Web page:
Severe non-infective systemic inflammatory response syndrome, shock, and end-organ dysfunction after zoledronic acid administration in a child

S. Trivedi, A. Al-Nofal, S. Kumar, S. Tripathi, R. J. Kahoud, P. J. Tebben

Research output: Contribution to journalArticlepeer-review

9 Scopus citations


Introduction: Zoledronic acid is an intravenous bisphosphonate used to increase bone mineral density and reduce the risk of fractures. Its safety profile compares well with pamidronate in pediatric patients. We describe an acute, severe, life-threatening, inflammatory reaction in a child. Methods: A 7-year-old boy with complex medical problems and chronic ventilator requirements was admitted to the pediatric intensive care unit (due to ventilator needs) for zoledronic acid infusion and subsequent monitoring. His history was significant for osteoporosis secondary to immobilization with multiple fractures since 2 years of age, hypoxic-ischemic encephalopathy, quadriplegic cerebral palsy, seizure disorder, ventilator dependence, and pulmonary hypertension. He had previously been treated with four cycles of pamidronate without adverse events. He received 0.013 mg/kg of zoledronic acid infused over 30 minutes. Beginning 3 hours after completion of the infusion, he developed progressive tachycardia, fever, hypotension requiring vasopressor infusion, and increasing oxygen requirements. Laboratory studies revealed leukopenia, thrombocytopenia, elevated C-reactive protein, abnormal coagulation profile, metabolic acidosis, and negative cultures. The following day, he developed moderate acute respiratory distress syndrome and pulmonary hemorrhage requiring higher ventilatory settings, and subsequently diarrhea and abdominal distension. Initial clinical resolution was noted from the third day onward, and he was discharged on the sixth day after zoledronate administration. Results: Our pediatric patient demonstrated an acute, severe, life-threatening reaction to zoledronic acid requiring intensive cardiorespiratory support without an underlying pre-existing inflammatory disorder. Conclusion: Our case highlights the importance of careful monitoring of children following zoledronic acid therapy. We recommend inpatient observation after an initial infusion of zoledronic acid in medically complex children. Children and their parents should be thoroughly counseled on the potential risks of bisphosphonate treatment, which can sometimes be severe and life threatening.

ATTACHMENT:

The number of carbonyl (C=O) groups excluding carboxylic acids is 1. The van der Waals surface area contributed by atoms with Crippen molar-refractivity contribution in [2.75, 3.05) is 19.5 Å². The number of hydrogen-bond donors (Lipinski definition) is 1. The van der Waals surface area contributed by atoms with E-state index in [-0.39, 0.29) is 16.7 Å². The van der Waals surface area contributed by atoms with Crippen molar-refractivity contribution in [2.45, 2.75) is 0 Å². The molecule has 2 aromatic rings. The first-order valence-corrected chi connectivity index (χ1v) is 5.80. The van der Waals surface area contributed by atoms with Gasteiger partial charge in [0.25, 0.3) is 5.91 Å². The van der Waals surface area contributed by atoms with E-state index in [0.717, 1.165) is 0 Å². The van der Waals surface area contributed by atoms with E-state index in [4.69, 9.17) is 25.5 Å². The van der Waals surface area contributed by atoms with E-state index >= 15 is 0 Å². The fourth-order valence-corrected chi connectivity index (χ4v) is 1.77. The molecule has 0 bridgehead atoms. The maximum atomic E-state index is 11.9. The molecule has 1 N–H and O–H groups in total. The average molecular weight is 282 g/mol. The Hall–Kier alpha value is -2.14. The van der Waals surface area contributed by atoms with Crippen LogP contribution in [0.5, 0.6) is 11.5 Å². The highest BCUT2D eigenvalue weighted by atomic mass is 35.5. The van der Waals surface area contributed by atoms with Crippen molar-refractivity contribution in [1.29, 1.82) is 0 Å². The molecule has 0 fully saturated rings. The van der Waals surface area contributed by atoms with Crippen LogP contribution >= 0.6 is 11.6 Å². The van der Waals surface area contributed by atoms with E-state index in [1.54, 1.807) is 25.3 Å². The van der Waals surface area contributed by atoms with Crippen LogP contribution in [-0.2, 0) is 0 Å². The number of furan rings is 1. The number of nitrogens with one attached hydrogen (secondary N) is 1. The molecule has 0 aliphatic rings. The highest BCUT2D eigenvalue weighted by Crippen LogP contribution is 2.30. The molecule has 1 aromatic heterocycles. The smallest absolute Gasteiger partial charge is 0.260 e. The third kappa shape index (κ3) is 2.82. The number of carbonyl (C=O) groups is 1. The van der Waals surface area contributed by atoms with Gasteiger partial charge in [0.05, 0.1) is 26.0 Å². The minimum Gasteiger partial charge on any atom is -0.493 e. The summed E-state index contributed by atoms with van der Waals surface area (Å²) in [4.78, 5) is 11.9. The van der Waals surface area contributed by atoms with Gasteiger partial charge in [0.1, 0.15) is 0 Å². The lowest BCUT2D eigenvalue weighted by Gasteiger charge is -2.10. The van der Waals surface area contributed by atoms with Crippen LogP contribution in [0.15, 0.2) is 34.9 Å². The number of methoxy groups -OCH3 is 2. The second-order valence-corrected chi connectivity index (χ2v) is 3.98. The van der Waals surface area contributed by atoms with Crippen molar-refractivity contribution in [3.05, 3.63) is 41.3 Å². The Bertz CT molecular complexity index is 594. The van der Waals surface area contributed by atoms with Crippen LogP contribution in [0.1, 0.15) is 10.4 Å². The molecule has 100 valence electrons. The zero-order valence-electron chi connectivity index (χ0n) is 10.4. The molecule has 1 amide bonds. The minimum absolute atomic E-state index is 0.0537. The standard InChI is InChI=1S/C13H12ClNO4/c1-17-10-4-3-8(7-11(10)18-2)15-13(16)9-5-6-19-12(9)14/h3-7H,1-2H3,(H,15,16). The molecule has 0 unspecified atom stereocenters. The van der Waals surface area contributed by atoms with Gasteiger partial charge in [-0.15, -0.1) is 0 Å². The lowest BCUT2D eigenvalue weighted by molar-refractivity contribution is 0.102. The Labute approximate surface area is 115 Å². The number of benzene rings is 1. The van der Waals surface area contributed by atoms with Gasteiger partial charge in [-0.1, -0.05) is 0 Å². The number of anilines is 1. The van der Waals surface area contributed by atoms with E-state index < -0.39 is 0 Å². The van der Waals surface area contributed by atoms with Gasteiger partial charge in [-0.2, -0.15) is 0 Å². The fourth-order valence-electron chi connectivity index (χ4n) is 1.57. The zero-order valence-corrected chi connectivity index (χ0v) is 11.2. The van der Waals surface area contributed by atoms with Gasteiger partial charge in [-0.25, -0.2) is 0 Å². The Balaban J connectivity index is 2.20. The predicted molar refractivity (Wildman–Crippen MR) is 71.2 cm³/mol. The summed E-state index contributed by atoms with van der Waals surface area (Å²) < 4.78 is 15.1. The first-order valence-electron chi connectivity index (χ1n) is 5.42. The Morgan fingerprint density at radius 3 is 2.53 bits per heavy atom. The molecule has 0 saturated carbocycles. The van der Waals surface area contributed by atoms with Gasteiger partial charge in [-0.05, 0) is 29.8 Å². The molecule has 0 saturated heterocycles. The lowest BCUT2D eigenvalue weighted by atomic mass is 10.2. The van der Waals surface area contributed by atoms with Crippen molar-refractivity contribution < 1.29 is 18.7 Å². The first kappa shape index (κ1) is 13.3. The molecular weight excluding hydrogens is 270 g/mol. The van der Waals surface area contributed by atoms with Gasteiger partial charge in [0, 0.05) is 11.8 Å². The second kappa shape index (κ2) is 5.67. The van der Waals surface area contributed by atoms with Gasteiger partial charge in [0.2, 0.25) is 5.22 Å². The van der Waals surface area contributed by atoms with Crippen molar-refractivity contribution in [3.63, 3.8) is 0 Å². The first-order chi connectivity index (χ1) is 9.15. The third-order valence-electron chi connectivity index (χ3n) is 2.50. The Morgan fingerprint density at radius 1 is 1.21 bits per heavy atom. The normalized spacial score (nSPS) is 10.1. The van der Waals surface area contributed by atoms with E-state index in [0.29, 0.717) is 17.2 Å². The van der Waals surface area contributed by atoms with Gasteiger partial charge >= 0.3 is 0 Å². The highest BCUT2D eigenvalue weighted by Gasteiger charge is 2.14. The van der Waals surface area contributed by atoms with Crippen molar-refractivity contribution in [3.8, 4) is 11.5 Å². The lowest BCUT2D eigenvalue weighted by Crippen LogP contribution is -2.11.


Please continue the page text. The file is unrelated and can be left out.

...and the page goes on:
Original languageEnglish (US)
Pages (from-to)2379-2382
Number of pages4
JournalOsteoporosis International
Issue number7
StatePublished - Jul 1 2016


  • Adverse drug reaction
  • Bisphosphonates
  • Inflammation
  • Low bone density
  • Osteoporosis
  • Serious adverse reaction

ASJC Scopus subject areas

  • Endocrinology, Diabetes and Metabolism


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